A bid to unionize Amazon workers at a distribution center in New York City neared an important milestone, as organizers prepared to deliver hundreds of signatures to the National Labor Relations Board as soon as Monday for authorization to hold a vote.
Organizers say they have collected signatures from more than 2,000 employees at four Amazon facilities in Staten Island.
The bid to establish the Amazon Labor Union in New York City is the second attempt in the past year to form a union at the nation’s largest online retailer. In April, workers at an Alabama facility overwhelmingly rejected forming a union in an effort led by the Retail, Wholesale and Department Store Union.
The union drive in New York City is working without the help of a national sponsor and is being led by a former Amazon employee, Christian Smalls, who said he was fired just hours after he organized a walkout to protest working conditions last year at the outset of the pandemic.
Organizers need to collect signatures from at least 30% of the workers — about 7,000 in four Staten Island warehouses — who would be covered by the resulting collective bargaining agreement.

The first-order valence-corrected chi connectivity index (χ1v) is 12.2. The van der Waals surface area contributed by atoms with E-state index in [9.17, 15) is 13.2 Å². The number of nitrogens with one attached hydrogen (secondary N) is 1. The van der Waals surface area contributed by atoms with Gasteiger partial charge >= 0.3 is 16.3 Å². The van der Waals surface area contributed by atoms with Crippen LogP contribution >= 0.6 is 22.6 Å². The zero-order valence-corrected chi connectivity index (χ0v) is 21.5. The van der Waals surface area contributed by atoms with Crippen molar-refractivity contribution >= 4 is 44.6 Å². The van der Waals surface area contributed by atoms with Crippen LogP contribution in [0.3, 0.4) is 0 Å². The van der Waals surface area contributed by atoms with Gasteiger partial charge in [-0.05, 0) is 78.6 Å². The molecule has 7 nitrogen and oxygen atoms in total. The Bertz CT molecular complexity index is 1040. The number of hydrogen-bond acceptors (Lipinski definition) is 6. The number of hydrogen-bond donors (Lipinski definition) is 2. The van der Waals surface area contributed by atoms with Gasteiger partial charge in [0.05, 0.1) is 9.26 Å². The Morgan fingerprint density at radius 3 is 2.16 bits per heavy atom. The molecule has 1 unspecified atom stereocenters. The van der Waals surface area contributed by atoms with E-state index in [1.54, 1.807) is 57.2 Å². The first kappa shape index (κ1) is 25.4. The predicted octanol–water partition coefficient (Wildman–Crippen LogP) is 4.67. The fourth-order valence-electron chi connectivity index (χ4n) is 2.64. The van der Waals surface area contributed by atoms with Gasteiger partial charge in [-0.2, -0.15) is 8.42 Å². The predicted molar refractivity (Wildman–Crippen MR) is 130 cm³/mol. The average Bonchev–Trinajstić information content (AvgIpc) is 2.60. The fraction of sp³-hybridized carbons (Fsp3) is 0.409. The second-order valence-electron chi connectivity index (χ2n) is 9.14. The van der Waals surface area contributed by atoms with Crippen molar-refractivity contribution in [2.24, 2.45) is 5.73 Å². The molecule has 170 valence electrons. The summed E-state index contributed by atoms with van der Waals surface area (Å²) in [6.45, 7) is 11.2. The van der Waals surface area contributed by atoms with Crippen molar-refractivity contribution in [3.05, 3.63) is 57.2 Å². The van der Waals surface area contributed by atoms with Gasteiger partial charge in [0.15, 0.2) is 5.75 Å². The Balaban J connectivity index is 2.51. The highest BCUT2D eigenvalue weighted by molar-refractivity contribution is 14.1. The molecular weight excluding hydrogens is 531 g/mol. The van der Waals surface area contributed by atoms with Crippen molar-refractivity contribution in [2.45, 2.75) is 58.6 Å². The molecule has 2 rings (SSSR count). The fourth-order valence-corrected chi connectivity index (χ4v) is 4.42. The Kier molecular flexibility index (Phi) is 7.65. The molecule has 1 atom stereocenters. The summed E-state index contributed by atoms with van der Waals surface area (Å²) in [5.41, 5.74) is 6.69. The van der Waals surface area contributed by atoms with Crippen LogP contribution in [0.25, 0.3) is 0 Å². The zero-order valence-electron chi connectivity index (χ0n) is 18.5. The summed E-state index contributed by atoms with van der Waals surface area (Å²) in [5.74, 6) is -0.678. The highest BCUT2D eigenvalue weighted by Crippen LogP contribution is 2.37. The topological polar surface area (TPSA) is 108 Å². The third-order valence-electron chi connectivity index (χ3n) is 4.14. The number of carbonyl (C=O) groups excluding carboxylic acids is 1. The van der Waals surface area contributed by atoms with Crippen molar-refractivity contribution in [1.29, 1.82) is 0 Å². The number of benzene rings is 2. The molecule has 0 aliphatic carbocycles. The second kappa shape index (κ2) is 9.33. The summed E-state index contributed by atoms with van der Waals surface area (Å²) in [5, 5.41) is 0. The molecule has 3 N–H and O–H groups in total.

“We’ll have it by Monday. I’m going out there today, going out there tomorrow, the next day — until we get it,” said Smalls, who was elected Sunday as the nascent union’s president.
Amazon spokesperson Kelly Nantel said the company’s employees have a choice of whether or not to join a union but “we don’t think unions are the best answer for our employees.”
“Every day we empower people to find ways to improve their jobs, and when they do that we want to make those changes — quickly,” Nantel said. “That type of continuous improvement is harder to do quickly and nimbly with unions in the middle.”
The union efforts in Staten Island come as Amazon is on a hiring binge. It announced in September it wants to hire 125,000 delivery and warehouse workers and is paying new recruits an average of $18 an hour in a tight job market. That’s in addition to the 150,000 seasonal workers it plans to bring on this season.
The organizing drive is also happening during a moment of reckoning across Corporate America as the pandemic and ensuing labor shortage has given employees more leverage to fight for better working conditions and pay. Workers have staged strikes at Kellogg’s U.S. cereal plants as well as at Deere & Co., Frito-Lay, and Nabisco facilities nationwide.
“Worker discontent goes far beyond Amazon,” said Kent Wong, the director of the UCLA Labor Center. ”Workers are feeling the pinch. They are feeling tremendous economic insecurity and they know that corporate leaders at Amazon are making record profits. There is a lot of discontent that may fuel support for this campaign.”
Workers at other Amazon facilities are closely watching developments in New York City. Smalls said he’s been in discussions with other potential union organizers in about a dozen Amazon locations.